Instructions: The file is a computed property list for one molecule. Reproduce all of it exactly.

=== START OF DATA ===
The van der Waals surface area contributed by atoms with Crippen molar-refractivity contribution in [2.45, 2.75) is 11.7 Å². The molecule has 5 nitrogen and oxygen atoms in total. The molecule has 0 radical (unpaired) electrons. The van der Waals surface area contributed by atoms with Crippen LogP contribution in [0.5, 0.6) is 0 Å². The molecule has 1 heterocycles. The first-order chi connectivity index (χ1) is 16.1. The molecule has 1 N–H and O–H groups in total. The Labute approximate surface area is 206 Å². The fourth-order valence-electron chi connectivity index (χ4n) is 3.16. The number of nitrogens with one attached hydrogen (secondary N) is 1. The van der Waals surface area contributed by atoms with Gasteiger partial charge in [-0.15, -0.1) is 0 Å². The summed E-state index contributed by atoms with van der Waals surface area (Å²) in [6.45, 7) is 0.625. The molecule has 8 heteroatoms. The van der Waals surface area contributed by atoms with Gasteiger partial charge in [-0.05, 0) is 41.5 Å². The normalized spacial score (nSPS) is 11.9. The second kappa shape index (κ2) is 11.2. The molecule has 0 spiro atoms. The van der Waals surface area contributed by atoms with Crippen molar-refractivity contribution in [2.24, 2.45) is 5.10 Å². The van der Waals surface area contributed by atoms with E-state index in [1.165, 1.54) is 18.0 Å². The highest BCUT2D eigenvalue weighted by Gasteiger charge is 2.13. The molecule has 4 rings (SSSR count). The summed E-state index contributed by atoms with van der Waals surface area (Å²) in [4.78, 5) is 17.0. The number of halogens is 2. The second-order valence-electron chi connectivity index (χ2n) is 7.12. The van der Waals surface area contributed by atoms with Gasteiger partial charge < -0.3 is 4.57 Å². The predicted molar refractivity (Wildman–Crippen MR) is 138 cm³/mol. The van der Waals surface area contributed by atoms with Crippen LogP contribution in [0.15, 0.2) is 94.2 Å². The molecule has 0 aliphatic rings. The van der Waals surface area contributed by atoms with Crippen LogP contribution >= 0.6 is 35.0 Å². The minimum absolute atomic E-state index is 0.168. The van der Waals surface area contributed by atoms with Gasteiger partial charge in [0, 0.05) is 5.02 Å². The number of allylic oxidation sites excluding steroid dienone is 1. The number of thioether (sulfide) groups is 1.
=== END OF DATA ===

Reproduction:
The van der Waals surface area contributed by atoms with Crippen molar-refractivity contribution in [2.45, 2.75) is 11.7 Å². The molecule has 5 nitrogen and oxygen atoms in total. The molecule has 0 radical (unpaired) electrons. The van der Waals surface area contributed by atoms with Crippen LogP contribution in [0.5, 0.6) is 0 Å². The molecule has 1 heterocycles. The first-order chi connectivity index (χ1) is 16.1. The molecule has 1 N–H and O–H groups in total. The Labute approximate surface area is 206 Å². The fourth-order valence-electron chi connectivity index (χ4n) is 3.16. The number of nitrogens with one attached hydrogen (secondary N) is 1. The van der Waals surface area contributed by atoms with Gasteiger partial charge in [-0.15, -0.1) is 0 Å². The summed E-state index contributed by atoms with van der Waals surface area (Å²) in [6.45, 7) is 0.625. The molecule has 8 heteroatoms. The van der Waals surface area contributed by atoms with Gasteiger partial charge in [-0.05, 0) is 41.5 Å². The normalized spacial score (nSPS) is 11.9. The second kappa shape index (κ2) is 11.2. The molecule has 0 spiro atoms. The van der Waals surface area contributed by atoms with Crippen molar-refractivity contribution in [2.24, 2.45) is 5.10 Å². The van der Waals surface area contributed by atoms with E-state index in [1.165, 1.54) is 18.0 Å². The highest BCUT2D eigenvalue weighted by Gasteiger charge is 2.13. The molecule has 4 rings (SSSR count). The summed E-state index contributed by atoms with van der Waals surface area (Å²) in [4.78, 5) is 17.0. The number of halogens is 2. The second-order valence-electron chi connectivity index (χ2n) is 7.12. The van der Waals surface area contributed by atoms with Gasteiger partial charge < -0.3 is 4.57 Å². The predicted molar refractivity (Wildman–Crippen MR) is 138 cm³/mol. The van der Waals surface area contributed by atoms with Crippen LogP contribution in [0.15, 0.2) is 94.2 Å². The molecule has 0 aliphatic rings. The van der Waals surface area contributed by atoms with Crippen LogP contribution >= 0.6 is 35.0 Å². The minimum absolute atomic E-state index is 0.168. The van der Waals surface area contributed by atoms with Gasteiger partial charge in [0, 0.05) is 5.02 Å². The number of allylic oxidation sites excluding steroid dienone is 1. The number of thioether (sulfide) groups is 1.